Heard T.A. and Van Klinken R.D. (1998). An analysis of test designs for host range determination of insects for biological control of weeds. Pp. 539-546 In: Proceedings of the Sixth Australasian Applied Entomological Research Conference, M.P. Zalucki, R.A.I. Drew and G.G. White (Ed.) Brisbane, University of Queensland.
Hill R.L. (1999). Minimising uncertainty - in support of no-choice tests. Pp. 1-10 In: Host specificity testing in Australasia: towards improved assays for biological control, W.T.M., L. Barton Browne and J. N. Stanley (Ed.) CRC for Tropical Pest Management, Brisbane, Australia.
Kitt J.T. and Keller M.A. (1998). Host selection by Aphidius rosae Haliday (Hym., Braconidae) with respect to assessment of host specificity in biological control. Journal of Applied Entomology 122: 57-63
Kuhlmann U., Mason P.G., Hinz H.L., Blossey B., De Clerck-Floate R.A., Dosdall L.M., McCaffrey J.P., Schwarzlaender M., Olfert O., Brodeur J., Gassmann A., McClay A.S. and Wiedenmann R.N. (2006). Avoiding conflicts between insect and weed biological control: selection of non-target species to assess host specificity of cabbage seedpod weevil parasitoids. Journal of Applied Entomology 130: 129-141
Marohasy J. (1998). The design and interpretation of host-specificity tests for weed biological control with particular reference to insect behaviour. Biocontrol News and Information 19: 13-20.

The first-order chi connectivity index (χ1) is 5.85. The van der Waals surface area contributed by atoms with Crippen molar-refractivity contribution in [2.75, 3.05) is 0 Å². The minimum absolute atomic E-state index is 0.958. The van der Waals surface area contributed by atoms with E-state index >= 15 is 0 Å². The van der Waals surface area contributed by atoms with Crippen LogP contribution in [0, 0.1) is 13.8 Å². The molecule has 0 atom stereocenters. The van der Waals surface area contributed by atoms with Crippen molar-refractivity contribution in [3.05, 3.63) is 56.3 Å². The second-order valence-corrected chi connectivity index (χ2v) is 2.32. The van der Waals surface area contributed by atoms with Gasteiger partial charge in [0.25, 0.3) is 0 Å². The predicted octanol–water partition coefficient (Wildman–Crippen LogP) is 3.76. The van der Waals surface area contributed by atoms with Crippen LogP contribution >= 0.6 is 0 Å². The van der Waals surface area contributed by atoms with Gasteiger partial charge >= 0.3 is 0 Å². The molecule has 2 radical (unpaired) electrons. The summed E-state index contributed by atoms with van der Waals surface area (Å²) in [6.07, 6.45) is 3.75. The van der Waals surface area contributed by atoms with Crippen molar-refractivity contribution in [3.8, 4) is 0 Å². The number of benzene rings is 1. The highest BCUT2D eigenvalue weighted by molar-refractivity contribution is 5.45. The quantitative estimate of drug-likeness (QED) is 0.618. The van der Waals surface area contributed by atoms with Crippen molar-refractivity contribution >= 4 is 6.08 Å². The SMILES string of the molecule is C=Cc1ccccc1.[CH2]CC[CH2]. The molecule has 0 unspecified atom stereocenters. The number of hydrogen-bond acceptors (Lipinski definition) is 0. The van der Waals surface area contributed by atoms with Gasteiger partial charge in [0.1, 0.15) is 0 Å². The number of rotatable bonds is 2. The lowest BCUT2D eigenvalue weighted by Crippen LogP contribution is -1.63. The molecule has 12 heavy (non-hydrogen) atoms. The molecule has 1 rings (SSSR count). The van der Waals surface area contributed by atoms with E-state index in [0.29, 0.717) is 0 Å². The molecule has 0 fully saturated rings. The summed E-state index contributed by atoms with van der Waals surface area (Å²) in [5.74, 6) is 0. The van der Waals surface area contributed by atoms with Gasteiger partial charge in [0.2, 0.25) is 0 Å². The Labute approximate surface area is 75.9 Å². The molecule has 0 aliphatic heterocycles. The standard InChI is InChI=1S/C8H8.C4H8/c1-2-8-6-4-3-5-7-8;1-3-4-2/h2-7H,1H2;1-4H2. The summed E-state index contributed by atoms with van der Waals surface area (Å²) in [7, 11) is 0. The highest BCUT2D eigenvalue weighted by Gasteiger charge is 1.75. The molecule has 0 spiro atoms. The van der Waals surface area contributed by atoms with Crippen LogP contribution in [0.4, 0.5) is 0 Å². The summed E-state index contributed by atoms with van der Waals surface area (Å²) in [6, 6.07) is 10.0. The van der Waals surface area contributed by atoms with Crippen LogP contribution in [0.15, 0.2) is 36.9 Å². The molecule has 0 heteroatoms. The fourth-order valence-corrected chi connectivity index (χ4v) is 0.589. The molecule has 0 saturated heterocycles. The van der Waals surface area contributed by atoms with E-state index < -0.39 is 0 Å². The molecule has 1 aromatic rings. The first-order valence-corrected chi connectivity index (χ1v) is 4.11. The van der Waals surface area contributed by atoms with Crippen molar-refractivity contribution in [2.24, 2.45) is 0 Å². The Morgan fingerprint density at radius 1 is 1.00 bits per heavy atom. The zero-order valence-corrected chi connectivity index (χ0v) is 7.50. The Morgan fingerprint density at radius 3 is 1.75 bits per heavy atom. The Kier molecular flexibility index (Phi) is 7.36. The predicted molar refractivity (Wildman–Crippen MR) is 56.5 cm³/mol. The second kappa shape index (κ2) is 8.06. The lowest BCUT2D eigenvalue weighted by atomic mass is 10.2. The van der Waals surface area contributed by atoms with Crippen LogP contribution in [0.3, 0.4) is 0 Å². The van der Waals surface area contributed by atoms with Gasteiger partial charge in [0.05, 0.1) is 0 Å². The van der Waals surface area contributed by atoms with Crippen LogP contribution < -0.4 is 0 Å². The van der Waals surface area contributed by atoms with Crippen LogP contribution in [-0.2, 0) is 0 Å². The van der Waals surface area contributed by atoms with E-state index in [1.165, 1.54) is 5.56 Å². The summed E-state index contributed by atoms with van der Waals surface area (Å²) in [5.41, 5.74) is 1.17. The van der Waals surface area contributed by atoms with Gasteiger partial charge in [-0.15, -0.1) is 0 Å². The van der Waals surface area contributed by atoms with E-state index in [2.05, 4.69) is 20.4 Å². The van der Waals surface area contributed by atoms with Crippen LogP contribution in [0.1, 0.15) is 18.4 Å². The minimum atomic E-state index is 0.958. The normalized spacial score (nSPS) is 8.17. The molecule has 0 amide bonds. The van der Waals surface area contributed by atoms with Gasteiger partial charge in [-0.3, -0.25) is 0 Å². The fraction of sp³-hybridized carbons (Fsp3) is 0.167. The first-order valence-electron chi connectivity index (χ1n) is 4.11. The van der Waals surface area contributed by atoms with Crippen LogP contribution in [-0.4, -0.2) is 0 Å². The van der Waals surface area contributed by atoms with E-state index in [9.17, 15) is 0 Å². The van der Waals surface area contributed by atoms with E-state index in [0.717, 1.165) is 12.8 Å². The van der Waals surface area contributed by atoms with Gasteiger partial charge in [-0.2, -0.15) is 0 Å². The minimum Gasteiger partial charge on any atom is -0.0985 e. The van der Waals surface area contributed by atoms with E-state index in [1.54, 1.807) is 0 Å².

Sheppard A.W. (1999). Which test? A mini review of test usage in host specificity testing. Pp. 60-69 In: Host specificity testing in Australasia: towards improved assays for biological control, T.M. Withers, L. Barton-Browne and J. Stanley (Ed.) Scientific Publishing, Department of Natural Resources, Brisbane.
Spafford-Jacob H. and Briese D.T. (2003). Improving the selection, testing and evaluation of weed biocontrol agents. CRC for Australian Weed Management Technical Series no. 7, Adelaide, Australia.
van Driesche R. and Reardon R. (2004). Assessing host ranges for parasitoids and predators used for classical biological control: a guide to best practice. Pp. 243. USDA Forest Service, Morgantown, West Virginia.
van Driesche R.G. and Murray T.J. (2004). Overview of testing schemes and designs used to estimate host ranges. Pp. 68-89 In: Assessing host ranges for parasitoids and predators used for classical biological control: a guide to best practice, R.G. Van Driesche and R. Reardon (Ed.) USDA Forest Service, Morgantown, West Virginia.
van Lenteren J.C., Bale J., Bigler F., Hokkanen H.M.T. and Loomans A.J.M. (2006). Assessing risks of releasing exotic biological control agents of arthropod pests. Annual Review of Entomology 51: 609-634.
van Lenteren J.C., Cock M.J.W., Hoffmeister T.S. and Sands D.P.A. (2006). Host specificity in arthropod biological control, methods for testing and interpreting the data. Pp. 38-63. CAB Publishing, Delemont.
Withers T.M. and Barton-Browne L. (2004). Behavioral and physiological processes affecting the outcome of host range testing. Pp. 40-55 In: Assessing host ranges for parasitoids and predators used for classical biological control: a guide to best practice, R.G. Van Driesche and R. Reardon (Ed.) USDA Forest Service, Morgantown, West Virginia.
Withers T.M., Hill R.L., Paynter Q., Fowler S.V. and Gourlay A.H. (2008). Post-release investigations into the field host range of the gorse pod moth Cydia succedana Denis & Schiffermuller (Lepidoptera : Tortricidae) in New Zealand. New Zealand Entomologist 31: 67-76
Selecting test species
What we do know